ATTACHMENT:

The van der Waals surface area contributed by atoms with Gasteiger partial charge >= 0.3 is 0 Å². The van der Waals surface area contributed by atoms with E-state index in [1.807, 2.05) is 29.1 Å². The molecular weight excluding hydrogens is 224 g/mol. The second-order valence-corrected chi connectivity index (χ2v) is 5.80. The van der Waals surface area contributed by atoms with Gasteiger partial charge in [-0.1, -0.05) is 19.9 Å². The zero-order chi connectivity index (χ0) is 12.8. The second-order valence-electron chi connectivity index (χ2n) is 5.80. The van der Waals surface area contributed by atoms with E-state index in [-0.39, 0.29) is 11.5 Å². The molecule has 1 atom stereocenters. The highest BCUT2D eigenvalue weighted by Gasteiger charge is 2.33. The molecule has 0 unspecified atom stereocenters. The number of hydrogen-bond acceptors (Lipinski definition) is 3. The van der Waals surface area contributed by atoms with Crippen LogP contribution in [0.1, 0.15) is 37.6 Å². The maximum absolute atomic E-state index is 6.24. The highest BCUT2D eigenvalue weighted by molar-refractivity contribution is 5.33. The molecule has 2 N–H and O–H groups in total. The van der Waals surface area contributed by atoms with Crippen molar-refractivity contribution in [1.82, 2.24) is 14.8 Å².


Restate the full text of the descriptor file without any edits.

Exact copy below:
The van der Waals surface area contributed by atoms with Gasteiger partial charge >= 0.3 is 0 Å². The van der Waals surface area contributed by atoms with E-state index in [1.807, 2.05) is 29.1 Å². The molecular weight excluding hydrogens is 224 g/mol. The second-order valence-corrected chi connectivity index (χ2v) is 5.80. The van der Waals surface area contributed by atoms with Gasteiger partial charge in [-0.1, -0.05) is 19.9 Å². The zero-order chi connectivity index (χ0) is 12.8. The second-order valence-electron chi connectivity index (χ2n) is 5.80. The van der Waals surface area contributed by atoms with E-state index in [-0.39, 0.29) is 11.5 Å². The molecule has 1 atom stereocenters. The highest BCUT2D eigenvalue weighted by Gasteiger charge is 2.33. The molecule has 0 unspecified atom stereocenters. The number of hydrogen-bond acceptors (Lipinski definition) is 3. The van der Waals surface area contributed by atoms with Crippen LogP contribution in [0.1, 0.15) is 37.6 Å². The maximum absolute atomic E-state index is 6.24. The highest BCUT2D eigenvalue weighted by molar-refractivity contribution is 5.33. The molecule has 2 N–H and O–H groups in total. The van der Waals surface area contributed by atoms with Crippen molar-refractivity contribution in [1.82, 2.24) is 14.8 Å².